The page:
FIG. 2 is the resulting plotted curve using the data of FIG. 1;

FIG. 3 is a diagrammatic illustration of the prior art apparatus and arrangement thereof for obtaining the FIG. 1 data; and

FIG. 4 is a diagrammatic illustration of apparatus for practicing the within improved inventive data-collecting procedure or method hereof, said collected data contributing to the producing of a plotted curve of a pore volume distribution of the powder sample.

DATA-GATHERING USING MERCURY INTRUSION

Various models of mercury intrusion porosimeters are in use to provide data for determining the pore volume distribution of a powder sample typically destined for use in the manufacturing of filters, adsorbents, catalysts, porous rock separators, etc. The need for defining pore structures of materials in the applications mentioned is widely recognized. In the case of sintered metal and ceramic parts, for example, structural failure can be anticipated if they have excessive pores, whereas materials used for catalysts must have open and accessible pores, provided they are of a uniform size, if they are to function properly.

Using the technique of mercury intrusion has proven invaluable in evaluating the pore structure or distribution of materials in particulate or powder form. As understood, the theoretical basis for mercury penetration or intrusion is negative capillarity. That is, it is known that a porous solid will normally repulse a non-wetting liquid, of which mercury is a prime example, from the surfaces thereof. Thus, pressure is required to cause a non-wetting liquid like mercury to enter any pore. Further, the well known relationship between the sizes or diameters of pores and the required penetrating pressures is readily determinable. In this connection, reference should be had to FIG. 1, and more particularly, to the left and middle columns thereof in which there is set forth the required pressures in pounds per square inch absolute (psia) required for effectively intruding mercury into correspondingly sized pores, expressed in microns. The right-hand column of FIG. 1 illustrates the pore volume distribution for the selected material "pelletted activated charcoal". Thus, mercury at 10 psi will intrude into pores of 17.5 microns and, as illustrated in the selected FIG. 1 sample of pelletted activated charcoal, there is a volume of 0.020 cubic centimeters (c.c.) of this diameter size of pore. The curve plot point represented by the data just noted is designated by the reference numeral 10 in FIG. 2. As will be explained in greater detail subsequently, the next pressure level that is typically selected for the intrusion of mercury is "14.7 psia" which, mathematically, has a cooperative relationship with a pore size diameter of "11.22 microns". Again assuming that the selected powder sample is said FIG. 1 pelletted activated charcoal, this material is shown to have a density of said 11.22 micron-sized pores amounting to a total volume of 0.32 c.c.'s and thus provides the plot point designated 12 in FIG. 2.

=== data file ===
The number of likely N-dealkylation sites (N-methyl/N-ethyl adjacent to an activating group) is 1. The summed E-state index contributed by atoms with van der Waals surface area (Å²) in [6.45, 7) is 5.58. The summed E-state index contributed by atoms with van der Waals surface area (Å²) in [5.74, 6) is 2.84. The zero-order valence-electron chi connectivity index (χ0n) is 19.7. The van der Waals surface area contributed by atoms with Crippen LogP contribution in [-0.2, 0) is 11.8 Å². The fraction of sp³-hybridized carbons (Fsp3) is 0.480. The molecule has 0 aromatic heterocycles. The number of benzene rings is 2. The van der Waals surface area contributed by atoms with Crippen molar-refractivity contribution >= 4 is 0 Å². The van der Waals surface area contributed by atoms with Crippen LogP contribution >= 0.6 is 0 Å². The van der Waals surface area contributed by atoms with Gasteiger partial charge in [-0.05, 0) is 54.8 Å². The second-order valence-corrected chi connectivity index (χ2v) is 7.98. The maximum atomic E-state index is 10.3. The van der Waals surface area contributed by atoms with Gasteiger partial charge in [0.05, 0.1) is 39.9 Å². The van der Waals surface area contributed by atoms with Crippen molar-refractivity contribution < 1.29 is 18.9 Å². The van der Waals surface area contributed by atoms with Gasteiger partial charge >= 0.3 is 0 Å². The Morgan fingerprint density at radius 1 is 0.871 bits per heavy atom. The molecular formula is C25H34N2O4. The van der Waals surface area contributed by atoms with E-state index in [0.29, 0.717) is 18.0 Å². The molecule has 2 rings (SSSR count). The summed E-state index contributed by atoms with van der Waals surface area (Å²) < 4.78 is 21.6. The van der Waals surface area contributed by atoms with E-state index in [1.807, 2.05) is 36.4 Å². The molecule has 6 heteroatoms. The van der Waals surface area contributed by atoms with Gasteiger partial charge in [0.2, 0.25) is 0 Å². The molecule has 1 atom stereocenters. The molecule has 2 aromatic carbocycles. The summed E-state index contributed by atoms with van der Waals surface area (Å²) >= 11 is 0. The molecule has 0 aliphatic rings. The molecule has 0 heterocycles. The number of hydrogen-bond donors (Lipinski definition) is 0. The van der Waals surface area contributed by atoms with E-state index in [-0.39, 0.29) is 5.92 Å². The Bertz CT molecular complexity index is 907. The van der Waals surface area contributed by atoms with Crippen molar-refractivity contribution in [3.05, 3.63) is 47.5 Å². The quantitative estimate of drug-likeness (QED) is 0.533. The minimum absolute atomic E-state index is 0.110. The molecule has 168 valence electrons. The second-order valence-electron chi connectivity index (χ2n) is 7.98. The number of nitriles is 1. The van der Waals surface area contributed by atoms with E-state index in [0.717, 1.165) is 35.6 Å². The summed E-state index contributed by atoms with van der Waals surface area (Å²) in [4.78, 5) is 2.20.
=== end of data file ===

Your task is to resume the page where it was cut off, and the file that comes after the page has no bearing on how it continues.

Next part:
At this point in the description it is significant to note that the pressure levels at which the mercury is intruded, as set forth in the left-hand column of FIG. 1, is not continuous, but rather consists of selected levels having gaps therebetween. As clearly illustrated in FIG. 1, the size of the gaps between adjacent pressure levels are of increasing magnitude in the ascending direction of the pressure pattern. Thus, whereas there is only a 50 pound per square inch difference between pressure level "50" and pressure level "100", the difference between the "100" pressure level and its next higher level or "500", is 400 pounds per square inch. The obvious practical reason for the gaps between adjacent pressure levels is that going from a starting pressure of "1" to a terminal pressure of "60,000" would be a burdensome procedure if it was conducted at comparatively small ascending increments. It is undoubtedly for this reason that the density or volume of the various diameter-sized pores of a sample are measured at discontinuous pressure levels despite the recognition that the data can only be interpolated at in-between pressure levels, and to this extent may not therefore be totally accurate. In other words, and again referring to FIG. 2, the portion of the plotted curve designated 14 which is drawn between plot points 10 and 12 is merely assumed to be as illustrated, and is not dictated by actual data obtained from measurement of the powder sample using the mercury intrusion technique.

THE METHOD OF THE PRIOR ART APPARATUS

Reference is now made to FIG. 3 which diagrammatically illustrates the apparatus and the manner in which it was set up in relation to a powder sample 20 for developing the data set forth in FIG. 1 from which, as already noted, the plotted curve of FIG. 2 is typically prepared. For purposes of providing a background for understanding the significance of the improvements of the within inventive method, it suffices to illustrate said prior art apparatus diagrammatically in FIG. 3 and to note only its salient structural features and mode of operation. In an appropriate pressure housing 22 there is provided a glass capillary 24, the stem of which is filled with an appropriate volume of mercury 26 which, as at 28, is in surface contact with, and thus in intruding relation to, the previously noted powder sample 20. As understood, an incompressible fluid 32, such as hydraulic oil, fills the annular space 30 about the capillary 24 within the housing 22, with the result that the fluid 32, as at the interface 34, is in pushing contact with the mercury 26.